A few years ago, I went to a documentary film festival. The festival’s promotional clip was a two minute short film about a guy talking about his dog, about the first time he saw her, when he bought her, how he trained her, and his relationship with her. In the middle of the film, you realized that his passionate story was not about a “real” dog, but instead about a Sony robot. My first reaction to the film was laughing. But when I saw it for the second time, I realized it was not a joke. This guy was really in love with his robo-dog! I realized that his love is as “real” as someone else’s love for their “real” dog. All these years, I tried to find a difference, a real difference, between that dog and a real dog; a reason that justifies the love for a real dog, but not for a robo-dog, but I haven’t been able to find any. The slogan of the festival was: “How much reality can you handle?”
Recently I’ve been thinking about this question: how much reality can I handle? The answer seems to be very different from what I thought a few years ago. Recently, I don’t have much tolerance for reality. I’m not talking about reality as opposed to fake; I’m talking about reality versus dreaming. Real life disappoints me, real people (except for very few) disappoint me, and I have to admit that the biggest disappointment is me– myself. Dreaming seems to be the most effective way to take a break from this disappointments.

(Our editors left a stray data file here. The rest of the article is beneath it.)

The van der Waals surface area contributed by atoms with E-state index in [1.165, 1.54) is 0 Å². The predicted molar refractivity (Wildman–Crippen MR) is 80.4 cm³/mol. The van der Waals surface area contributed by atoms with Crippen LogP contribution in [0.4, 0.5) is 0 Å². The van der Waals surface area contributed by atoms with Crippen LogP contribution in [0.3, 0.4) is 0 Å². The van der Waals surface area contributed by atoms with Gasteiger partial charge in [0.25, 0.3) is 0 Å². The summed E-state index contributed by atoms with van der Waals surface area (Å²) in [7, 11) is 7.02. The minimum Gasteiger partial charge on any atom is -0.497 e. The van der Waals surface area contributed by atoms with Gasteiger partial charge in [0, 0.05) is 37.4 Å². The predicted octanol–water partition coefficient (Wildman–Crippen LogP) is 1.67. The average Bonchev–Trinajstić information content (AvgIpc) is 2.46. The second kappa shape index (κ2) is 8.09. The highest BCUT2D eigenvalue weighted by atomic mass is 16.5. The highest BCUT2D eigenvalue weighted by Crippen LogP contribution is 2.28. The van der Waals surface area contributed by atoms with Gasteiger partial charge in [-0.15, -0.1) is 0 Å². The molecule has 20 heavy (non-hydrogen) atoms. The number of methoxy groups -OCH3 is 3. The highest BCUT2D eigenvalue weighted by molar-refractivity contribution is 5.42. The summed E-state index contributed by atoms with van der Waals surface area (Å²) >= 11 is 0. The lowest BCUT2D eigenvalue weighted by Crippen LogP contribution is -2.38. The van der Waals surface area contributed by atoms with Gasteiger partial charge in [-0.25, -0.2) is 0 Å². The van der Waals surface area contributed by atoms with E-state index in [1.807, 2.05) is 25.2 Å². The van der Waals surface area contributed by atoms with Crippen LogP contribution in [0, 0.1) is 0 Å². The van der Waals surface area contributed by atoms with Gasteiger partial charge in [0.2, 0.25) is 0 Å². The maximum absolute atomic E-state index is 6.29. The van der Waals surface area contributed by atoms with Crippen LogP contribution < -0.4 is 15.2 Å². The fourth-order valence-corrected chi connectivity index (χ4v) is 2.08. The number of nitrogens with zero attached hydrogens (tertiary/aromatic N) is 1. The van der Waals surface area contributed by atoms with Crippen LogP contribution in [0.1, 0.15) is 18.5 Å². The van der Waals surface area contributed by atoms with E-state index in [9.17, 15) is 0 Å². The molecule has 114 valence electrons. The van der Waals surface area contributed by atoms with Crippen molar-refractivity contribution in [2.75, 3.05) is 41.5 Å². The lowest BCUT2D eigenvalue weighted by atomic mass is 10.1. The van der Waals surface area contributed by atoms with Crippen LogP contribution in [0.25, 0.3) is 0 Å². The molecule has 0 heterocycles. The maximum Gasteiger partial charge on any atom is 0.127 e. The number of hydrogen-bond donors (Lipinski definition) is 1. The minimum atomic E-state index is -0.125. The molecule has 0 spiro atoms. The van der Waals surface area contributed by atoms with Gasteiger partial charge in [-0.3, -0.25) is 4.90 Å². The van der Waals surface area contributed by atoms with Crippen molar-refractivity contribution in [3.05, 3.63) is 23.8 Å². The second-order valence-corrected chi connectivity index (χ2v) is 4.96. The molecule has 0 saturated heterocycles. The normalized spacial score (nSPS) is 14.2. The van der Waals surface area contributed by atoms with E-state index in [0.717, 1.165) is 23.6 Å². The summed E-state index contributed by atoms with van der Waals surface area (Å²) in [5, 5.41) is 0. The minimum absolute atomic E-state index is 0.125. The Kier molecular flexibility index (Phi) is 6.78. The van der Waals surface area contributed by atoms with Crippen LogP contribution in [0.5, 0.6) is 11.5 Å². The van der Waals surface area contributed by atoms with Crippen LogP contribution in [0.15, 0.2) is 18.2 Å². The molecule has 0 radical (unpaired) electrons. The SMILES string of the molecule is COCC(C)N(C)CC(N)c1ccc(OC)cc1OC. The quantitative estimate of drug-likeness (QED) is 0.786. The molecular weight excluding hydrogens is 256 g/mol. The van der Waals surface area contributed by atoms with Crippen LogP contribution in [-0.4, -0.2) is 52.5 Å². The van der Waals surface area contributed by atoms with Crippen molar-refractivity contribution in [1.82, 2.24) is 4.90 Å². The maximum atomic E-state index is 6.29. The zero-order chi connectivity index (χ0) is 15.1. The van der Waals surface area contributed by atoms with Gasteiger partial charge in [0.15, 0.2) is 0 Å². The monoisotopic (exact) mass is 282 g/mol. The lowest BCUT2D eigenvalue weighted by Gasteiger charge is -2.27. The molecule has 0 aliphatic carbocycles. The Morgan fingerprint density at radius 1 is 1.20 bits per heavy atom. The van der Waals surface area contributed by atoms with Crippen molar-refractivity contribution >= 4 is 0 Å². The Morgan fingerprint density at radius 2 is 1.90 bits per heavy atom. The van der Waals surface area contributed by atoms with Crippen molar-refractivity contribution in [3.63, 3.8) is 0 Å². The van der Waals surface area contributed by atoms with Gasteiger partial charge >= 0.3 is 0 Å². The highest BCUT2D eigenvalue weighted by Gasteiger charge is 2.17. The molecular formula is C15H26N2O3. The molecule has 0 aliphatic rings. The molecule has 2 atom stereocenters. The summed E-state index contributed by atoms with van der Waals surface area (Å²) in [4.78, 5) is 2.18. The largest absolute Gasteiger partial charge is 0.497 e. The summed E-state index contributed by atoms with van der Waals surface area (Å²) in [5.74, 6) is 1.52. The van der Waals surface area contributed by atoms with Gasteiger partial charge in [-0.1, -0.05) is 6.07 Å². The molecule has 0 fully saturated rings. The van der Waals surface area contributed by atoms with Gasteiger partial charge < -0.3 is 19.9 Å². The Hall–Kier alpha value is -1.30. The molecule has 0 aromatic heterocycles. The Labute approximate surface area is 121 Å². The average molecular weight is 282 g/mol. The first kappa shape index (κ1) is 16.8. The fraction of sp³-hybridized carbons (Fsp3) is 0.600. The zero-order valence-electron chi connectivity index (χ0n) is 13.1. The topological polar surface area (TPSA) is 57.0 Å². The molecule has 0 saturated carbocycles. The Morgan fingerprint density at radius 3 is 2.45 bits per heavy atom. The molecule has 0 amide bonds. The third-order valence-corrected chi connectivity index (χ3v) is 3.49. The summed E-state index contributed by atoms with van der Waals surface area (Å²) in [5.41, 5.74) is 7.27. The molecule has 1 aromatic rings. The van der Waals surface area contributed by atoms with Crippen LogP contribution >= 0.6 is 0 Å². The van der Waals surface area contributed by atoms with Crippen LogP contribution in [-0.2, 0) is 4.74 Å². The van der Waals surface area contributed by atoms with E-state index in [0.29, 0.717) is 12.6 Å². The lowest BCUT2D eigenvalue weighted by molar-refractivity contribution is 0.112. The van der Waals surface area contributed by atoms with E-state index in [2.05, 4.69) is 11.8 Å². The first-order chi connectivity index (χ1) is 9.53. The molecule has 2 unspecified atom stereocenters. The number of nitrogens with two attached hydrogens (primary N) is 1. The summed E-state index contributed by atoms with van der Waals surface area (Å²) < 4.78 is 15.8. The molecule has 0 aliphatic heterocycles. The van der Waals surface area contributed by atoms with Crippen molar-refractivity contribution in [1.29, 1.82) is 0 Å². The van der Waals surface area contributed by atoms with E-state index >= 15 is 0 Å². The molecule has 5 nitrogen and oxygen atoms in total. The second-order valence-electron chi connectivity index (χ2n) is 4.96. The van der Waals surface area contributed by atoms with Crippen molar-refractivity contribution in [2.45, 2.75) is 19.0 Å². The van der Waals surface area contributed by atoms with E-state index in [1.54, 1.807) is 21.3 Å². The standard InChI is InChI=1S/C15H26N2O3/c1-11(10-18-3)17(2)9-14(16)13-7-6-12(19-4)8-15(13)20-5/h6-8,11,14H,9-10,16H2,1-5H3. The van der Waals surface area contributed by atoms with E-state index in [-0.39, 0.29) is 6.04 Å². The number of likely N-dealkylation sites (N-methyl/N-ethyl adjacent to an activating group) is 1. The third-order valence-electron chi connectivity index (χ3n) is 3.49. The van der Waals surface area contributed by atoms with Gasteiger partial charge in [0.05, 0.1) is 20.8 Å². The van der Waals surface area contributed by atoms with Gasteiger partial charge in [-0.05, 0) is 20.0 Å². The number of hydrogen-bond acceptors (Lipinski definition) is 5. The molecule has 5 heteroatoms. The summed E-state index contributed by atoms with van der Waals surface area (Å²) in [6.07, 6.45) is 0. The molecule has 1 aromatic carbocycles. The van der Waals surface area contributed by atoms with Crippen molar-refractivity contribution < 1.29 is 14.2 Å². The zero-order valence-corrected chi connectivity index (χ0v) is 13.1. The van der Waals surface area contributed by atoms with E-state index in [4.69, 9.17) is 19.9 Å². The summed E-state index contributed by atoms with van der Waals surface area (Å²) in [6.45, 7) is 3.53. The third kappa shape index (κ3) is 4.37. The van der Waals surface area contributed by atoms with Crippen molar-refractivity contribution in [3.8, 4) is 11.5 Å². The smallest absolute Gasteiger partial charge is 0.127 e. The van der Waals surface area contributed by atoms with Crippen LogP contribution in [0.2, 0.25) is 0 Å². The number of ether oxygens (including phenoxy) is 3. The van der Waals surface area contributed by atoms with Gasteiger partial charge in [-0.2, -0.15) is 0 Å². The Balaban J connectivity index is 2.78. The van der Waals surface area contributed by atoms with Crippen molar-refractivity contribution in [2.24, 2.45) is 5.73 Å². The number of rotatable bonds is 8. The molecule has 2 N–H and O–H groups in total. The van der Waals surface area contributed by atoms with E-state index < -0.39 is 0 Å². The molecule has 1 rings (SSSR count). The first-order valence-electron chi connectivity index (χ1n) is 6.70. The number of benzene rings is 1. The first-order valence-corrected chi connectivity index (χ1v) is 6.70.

I’m too old to really believe my dreams may come true; I know this will never happen. But I refuse to grow up. Now, at the age of 35, I’m back to my Tintin world– I make imaginary friends and I spend time with them. The love that I get and give in my dreams is the only cure for this loveless life. I fantasize about the future, about how I want my life to be when I grow up. I know they will never happen, but I like this imaginary world more than the real world. Sometimes I think I’m going out of my mind and becoming crazy, but that’s only when I come back to the real world. In my dream world, no one is crazy, nothing is wrong, and nothing is bad. Just like a diver who tries to stay underwater longer and go deeper, I also try to push my dreaming to the limits and stay there longer and longer.
If I ever start a festival, I know what the slogan will be: “How much dreaming can you handle?”